Yekaterina Alexeyevna Furtseva was Soviet Minister of Culture in the days of Nikita Khrushchev, and, incidentally, the only woman in the history of the U.S.S.R. ever to reach the dizzy heights of the Politburo. When this appalling woman visited London, Harold Macmillan decided that Edward Heath was the most appropriate minister to arrange an itinerary for her. But all did not go according to plan. When Heath incautiously asked a question about Stravinsky's ballets there was a prolonged debate in the Soviet camp as to whether Stravinsky would ever become ideologically acceptable enough for performance in Moscow. Worse, he proposed a visit to Henry Moore's studio. This brought some urgent questions. Was Moore a "modern" sculptor? Yes. Did that mean his sculptures had holes in them? Again, yes.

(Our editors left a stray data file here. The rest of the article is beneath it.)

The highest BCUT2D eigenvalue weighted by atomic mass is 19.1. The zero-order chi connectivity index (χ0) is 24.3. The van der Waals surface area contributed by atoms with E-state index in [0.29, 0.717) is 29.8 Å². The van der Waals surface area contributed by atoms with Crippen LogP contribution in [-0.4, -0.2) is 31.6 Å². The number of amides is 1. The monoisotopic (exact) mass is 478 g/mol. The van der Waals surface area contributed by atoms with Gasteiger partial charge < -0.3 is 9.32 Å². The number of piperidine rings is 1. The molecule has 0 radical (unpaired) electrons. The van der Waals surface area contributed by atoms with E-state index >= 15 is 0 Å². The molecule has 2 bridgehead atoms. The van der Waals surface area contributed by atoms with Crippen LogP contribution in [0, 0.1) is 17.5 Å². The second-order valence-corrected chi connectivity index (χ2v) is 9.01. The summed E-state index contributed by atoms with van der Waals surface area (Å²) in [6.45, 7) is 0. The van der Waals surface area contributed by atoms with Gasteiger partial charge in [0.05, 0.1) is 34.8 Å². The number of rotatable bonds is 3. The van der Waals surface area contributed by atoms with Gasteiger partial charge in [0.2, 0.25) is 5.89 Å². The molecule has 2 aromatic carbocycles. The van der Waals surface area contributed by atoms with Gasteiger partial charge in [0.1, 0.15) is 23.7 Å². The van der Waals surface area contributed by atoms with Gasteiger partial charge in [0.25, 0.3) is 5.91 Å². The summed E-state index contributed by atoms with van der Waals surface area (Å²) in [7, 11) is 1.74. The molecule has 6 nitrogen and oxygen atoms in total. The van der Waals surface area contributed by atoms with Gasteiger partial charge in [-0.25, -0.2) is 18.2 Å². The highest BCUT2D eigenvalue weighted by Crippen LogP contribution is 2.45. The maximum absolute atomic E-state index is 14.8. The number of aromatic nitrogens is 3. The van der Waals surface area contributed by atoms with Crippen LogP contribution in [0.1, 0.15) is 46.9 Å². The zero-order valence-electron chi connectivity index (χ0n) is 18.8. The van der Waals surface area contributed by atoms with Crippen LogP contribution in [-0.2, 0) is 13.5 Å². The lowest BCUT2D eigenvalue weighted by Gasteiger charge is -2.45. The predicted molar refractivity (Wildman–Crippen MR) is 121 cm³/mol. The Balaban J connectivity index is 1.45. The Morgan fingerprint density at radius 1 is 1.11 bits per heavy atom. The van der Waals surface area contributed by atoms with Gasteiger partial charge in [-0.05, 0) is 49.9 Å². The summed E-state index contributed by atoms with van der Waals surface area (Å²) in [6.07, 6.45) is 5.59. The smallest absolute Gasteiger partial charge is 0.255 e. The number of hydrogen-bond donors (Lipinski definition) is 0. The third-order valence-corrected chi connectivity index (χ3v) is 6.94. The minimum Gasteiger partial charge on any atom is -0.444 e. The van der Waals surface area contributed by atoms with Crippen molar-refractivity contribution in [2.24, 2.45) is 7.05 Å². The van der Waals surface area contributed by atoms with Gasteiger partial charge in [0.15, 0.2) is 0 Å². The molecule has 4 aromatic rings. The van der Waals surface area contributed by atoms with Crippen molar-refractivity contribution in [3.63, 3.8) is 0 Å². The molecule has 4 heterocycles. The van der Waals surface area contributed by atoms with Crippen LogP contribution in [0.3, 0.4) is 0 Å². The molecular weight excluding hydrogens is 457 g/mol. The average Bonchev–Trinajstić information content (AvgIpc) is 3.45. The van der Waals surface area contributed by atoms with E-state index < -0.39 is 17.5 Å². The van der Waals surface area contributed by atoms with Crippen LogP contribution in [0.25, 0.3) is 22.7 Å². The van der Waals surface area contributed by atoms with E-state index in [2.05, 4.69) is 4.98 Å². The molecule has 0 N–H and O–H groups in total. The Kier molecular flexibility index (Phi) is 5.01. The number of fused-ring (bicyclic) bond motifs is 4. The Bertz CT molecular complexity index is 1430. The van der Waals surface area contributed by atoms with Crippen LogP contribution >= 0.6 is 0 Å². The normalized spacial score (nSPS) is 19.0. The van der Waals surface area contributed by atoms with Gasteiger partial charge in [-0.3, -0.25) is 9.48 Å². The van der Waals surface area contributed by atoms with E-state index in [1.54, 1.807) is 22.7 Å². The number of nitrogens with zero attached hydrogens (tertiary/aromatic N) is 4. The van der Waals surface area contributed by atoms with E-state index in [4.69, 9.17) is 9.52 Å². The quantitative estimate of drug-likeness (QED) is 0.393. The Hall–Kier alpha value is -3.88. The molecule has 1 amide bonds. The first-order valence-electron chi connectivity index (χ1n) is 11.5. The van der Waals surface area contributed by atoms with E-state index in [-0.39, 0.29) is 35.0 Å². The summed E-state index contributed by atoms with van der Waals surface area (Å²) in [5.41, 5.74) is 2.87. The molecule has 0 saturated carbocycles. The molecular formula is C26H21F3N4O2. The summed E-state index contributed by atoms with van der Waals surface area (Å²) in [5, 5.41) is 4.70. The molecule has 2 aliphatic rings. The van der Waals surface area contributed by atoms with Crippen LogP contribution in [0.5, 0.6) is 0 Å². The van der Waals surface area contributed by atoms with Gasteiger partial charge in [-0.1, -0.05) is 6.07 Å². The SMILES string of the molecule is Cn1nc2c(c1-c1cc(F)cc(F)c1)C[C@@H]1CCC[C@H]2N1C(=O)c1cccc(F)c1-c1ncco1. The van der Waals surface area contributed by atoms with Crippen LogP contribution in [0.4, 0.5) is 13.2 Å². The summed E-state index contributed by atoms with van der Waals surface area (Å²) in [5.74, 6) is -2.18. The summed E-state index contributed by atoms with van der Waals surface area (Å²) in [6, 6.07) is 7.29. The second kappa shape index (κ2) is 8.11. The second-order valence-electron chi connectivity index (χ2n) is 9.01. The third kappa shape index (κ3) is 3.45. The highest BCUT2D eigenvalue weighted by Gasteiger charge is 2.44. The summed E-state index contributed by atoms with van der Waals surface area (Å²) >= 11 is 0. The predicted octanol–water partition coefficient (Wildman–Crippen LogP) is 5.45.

"In that case", Heath was informed, "It would be quite improper for a Soviet Minister of Culture to visit Henry Moore's studio! I think it would be better if we cancelled all the arrangements for the rest of the week!"
This raises the question: why are dictatorial regimes always so afraid of the arts?
(Source: Edward Heath: "Music")